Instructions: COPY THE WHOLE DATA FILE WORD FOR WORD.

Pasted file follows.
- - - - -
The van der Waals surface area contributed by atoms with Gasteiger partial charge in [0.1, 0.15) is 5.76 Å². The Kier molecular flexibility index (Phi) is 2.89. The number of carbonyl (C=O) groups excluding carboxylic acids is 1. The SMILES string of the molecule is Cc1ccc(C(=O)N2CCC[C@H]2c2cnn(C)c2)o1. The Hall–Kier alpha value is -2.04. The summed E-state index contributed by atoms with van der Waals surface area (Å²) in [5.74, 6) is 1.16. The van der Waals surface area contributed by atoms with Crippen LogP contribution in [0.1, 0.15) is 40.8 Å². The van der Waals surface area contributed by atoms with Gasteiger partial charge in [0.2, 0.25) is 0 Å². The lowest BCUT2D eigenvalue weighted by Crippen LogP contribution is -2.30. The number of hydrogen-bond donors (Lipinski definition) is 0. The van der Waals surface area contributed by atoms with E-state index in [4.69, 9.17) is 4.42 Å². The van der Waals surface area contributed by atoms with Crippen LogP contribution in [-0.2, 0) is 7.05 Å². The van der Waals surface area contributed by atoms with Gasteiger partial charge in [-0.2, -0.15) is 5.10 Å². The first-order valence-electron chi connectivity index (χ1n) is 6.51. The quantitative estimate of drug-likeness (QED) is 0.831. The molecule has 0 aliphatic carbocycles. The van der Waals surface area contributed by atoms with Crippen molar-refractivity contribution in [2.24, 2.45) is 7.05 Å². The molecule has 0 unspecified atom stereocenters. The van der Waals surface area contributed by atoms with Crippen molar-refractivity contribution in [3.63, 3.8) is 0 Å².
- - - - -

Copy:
The van der Waals surface area contributed by atoms with Gasteiger partial charge in [0.1, 0.15) is 5.76 Å². The Kier molecular flexibility index (Phi) is 2.89. The number of carbonyl (C=O) groups excluding carboxylic acids is 1. The SMILES string of the molecule is Cc1ccc(C(=O)N2CCC[C@H]2c2cnn(C)c2)o1. The Hall–Kier alpha value is -2.04. The summed E-state index contributed by atoms with van der Waals surface area (Å²) in [5.74, 6) is 1.16. The van der Waals surface area contributed by atoms with Crippen LogP contribution in [0.1, 0.15) is 40.8 Å². The van der Waals surface area contributed by atoms with Gasteiger partial charge in [0.2, 0.25) is 0 Å². The lowest BCUT2D eigenvalue weighted by Crippen LogP contribution is -2.30. The number of hydrogen-bond donors (Lipinski definition) is 0. The van der Waals surface area contributed by atoms with E-state index in [4.69, 9.17) is 4.42 Å². The van der Waals surface area contributed by atoms with Crippen LogP contribution in [-0.2, 0) is 7.05 Å². The van der Waals surface area contributed by atoms with Gasteiger partial charge in [-0.2, -0.15) is 5.10 Å². The first-order valence-electron chi connectivity index (χ1n) is 6.51. The quantitative estimate of drug-likeness (QED) is 0.831. The molecule has 0 aliphatic carbocycles. The van der Waals surface area contributed by atoms with Crippen molar-refractivity contribution in [2.24, 2.45) is 7.05 Å². The molecule has 0 unspecified atom stereocenters. The van der Waals surface area contributed by atoms with Crippen molar-refractivity contribution in [3.63, 3.8) is 0 Å².